Festival showcases Guangdong's tourism potential
Left: A lion dance is performed at the start of the Qiu Se parade last weekend in Foshan. Right: A boy dresses as an ancient general for the parade. Photos Courtesy of Southern Metropolis Daily
Left: A parade float displays models of autumn fruit. Right: Foshan kung fu is demonstrated on stage at the beginning of the parade.
Agreements for 31 projects were signed at the festival, with total investment of 52.56 billion yuan ($8.32 billion). Of these, 21 will be located in Foshan, seven in other cities in Guangdong province, and three are partnerships between tourist agencies in Guangdong and scenic spots in the provinces of Yunnan, Hubei and Jiangxi.
Launched in 2005, the Guangdong International Tourism and Culture Festival has become an important platform for the South China province to showcase its tourism resources and promote exchanges and cooperation between Chinese and foreign tourism and cultural industries, according to Zhao Yufang, deputy governor of Guangdong.
"The provincial government attaches great importance to developing tourism, which strongly supports the province to maintain steady, healthy economic growth," Zhao said at the festival's opening ceremony on Saturday, which Zhu Xiaodan, governor of Guangdong, also attended.
The tourism revenue of Guangdong reached more than 920 billion yuan last year, contributing to 6.3 percent of the province's GDP, Zhao said.
"Tourism is a big driving force for the economy and employment," Wu Wenxue, deputy director of the national tourism administration, said. "It has maintained rapid growth in spite of the downward pressure on China's economic development."
Tourism in China attracted more than 550 billion yuan in direct investment in the first three quarters of 2015, seeing year-on-year growth of 29 percent, Wu said. That growth rate was 17 percentage points higher than that of the entire tertiary industry, he added.
"Tourism, which used to be a periphery sector, has entered the main field in economic development and become an important player to stabilize growth, adjust structures and improve people's livelihoods."
Foshan is the cradle of the culture of Lingnan, a region encompassing the three southern provinces of Guangdong, Hainan and the Guangxi Zhuang autonomous region.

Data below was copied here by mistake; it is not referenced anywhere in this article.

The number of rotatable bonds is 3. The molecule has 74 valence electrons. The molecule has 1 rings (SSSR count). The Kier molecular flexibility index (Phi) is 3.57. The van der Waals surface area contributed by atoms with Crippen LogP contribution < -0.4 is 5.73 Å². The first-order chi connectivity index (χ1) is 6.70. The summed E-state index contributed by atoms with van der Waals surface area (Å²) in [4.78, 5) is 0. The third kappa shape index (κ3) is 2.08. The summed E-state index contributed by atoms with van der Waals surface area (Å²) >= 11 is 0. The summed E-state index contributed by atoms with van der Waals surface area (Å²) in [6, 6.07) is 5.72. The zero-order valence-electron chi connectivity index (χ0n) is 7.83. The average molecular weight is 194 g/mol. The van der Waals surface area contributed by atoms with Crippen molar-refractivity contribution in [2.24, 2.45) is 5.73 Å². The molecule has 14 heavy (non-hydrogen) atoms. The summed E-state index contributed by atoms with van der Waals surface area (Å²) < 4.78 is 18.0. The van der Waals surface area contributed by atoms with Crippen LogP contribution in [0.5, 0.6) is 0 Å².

The Foshan government has been beautifying its landscapes and upgrading public facilities since 2012 to provide residents with a better living environment. While building modern facilities, the city has also made a great efort to preserve historical sites and obtain value from its cultural heritage.
For example, a scenic area has been developed on the site of the Ancient Nanfeng Kiln, which has been continuously firing for more than 500 years. Simon Millcock, a member of the planning and development department of the city council of Townsville, Foshan's sister city in Australia, attended the festival and toured Foshan.
"I like what they did to preserve the city's old part and am also impressed by the city's beautiful new look," he said.
"We are filming a video of Foshan during the visit. We want to promote Foshan to people back in our city by showing them what Foshan looks like and, more importantly, how people live their lives here."
"A city beloved by its people will be loved by visitors," said Xie Jianhua, deputy director of the tourism administration of Foshan. "That's why we want to engage not only our guests but also the general public in the tourism and culture festival."
Highlights of the festive weekend included a food festival, a dragon boat race that involved 16 teams from across Asia, and the Qiu Se parade.
The Qiu Se, or autumn colors, parade started during the Ming Dynasty (1368-1644) to celebrate the harvest. Since 2009, the Foshan government has organized the Qiu Se parade every year in late October or early November.
This year, about 2,000 performers in 36 troupes from across the country and abroad joined the parade.
All 21 cities in Guangdong, nearby Hong Kong, the Guangxi Zhuang autonomous region and Guizhou province, and Foshan's three partners in the alliance of "China's Big Four Towns" - Wuhan in Hubei province, Jingdezhen in Jiangxi province and Kaifeng in Henan province - displayed their folk performances.
Foshan's sister cities in South Korea, Russia and Australia were also invited to add exotic color to the Qiu Se parade.
"Folk culture is one of the biggest tourist attractions for visitors from worldwide," said Zhang Weiqiang, dean of the tourism management and planning academy at the Guangdong University of Finance and Economics.
"However, besides a show, tourists want to see how folk culture is practiced in local people's lives and have a firsthand experience of it," he said.
Zhuhai will host the next Guangdong International Tourism and Culture Festival in 2017.
(China Daily 11/03/2015 page12)